Previous Work: COrtical Separation Models for Overlapping Speech (COSMOS)

Principal Investigator(s): 
Nelson Morgan

In this collaborative project among ICSI, UCSF, and Columbia, researchers are measuring brain activity to understand in detail how human listeners are able to separate and understand individual speakers when more than one person is talking at the same time. This information can then be used to design automatic systems capable of the same feat.

Natural environments are full of overlapping sounds, and successful audio processing by both humans and machines relies on a fundamental ability to separate out sound sources of interest. This is commonly referred to as the "cocktail party effect," based on the ability of people to hear what a single person is saying despite the noisy background audio from other speakers. Despite the long history of research in hearing, this exceptional human capability for sound source separation is still poorly understood, and efforts to automatically separate overlapping voices by machine are correspondingly crude: although great advances have been made in robust processing of noisy speech by machine, separation of complex natural sounds (such as overlapping voices) remains a challenge. Advances in sensor technology now enable the modeling of this function in humans, giving an unprecedented, detailed view of sound representation processing in the brain. This project works specifically with measurements of neuroelectric response made directly on the surface of the human cortex (currently with a 256-electrode sensor array) for patients awaiting neurosurgery. Using such measurements made for controlled mixtures of voices, the project will endeavor to both develop models of voice separation in the human cortex by reconstructing an approximation to the acoustic stimulus from the neural population response, and in the process learning the linear mapping between the neural response back to a spectrogram measure of the stimulus. To attempt to significantly improve the ability of machine algorithms to mimic human source separation capability, the project will also focus on a signal processing framework that supports experiments with different combinations of cues and strategies to optimize agreement with the recordings of neural activity. The engineering model is based on the Computational Auditory Scene Analysis (CASA) framework, a family of approaches that have shown competitive results for handling sound mixtures.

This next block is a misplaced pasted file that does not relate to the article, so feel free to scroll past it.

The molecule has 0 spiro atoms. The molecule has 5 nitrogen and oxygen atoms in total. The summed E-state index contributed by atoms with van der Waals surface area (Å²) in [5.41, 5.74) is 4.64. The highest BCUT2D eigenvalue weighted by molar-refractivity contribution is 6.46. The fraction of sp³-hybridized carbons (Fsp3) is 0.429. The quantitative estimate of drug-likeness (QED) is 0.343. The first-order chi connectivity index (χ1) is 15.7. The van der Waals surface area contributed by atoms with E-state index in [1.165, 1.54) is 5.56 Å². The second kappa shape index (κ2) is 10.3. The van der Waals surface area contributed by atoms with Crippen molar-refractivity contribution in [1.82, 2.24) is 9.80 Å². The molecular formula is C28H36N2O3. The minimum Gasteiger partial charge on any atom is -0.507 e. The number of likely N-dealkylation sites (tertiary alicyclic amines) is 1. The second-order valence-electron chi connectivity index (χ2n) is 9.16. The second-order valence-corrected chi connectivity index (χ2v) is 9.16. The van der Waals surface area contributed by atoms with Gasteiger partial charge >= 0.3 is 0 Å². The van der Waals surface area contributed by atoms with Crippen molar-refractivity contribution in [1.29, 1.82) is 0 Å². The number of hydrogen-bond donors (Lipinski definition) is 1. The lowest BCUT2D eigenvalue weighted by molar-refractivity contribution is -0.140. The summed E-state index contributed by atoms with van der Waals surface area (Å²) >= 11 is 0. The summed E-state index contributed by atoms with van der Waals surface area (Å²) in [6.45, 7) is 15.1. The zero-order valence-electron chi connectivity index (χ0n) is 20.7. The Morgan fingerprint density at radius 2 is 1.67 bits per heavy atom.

Funding provided by NSF grant IIS-1320260, Towards Modeling Source Separation from Measured Cortical Responses.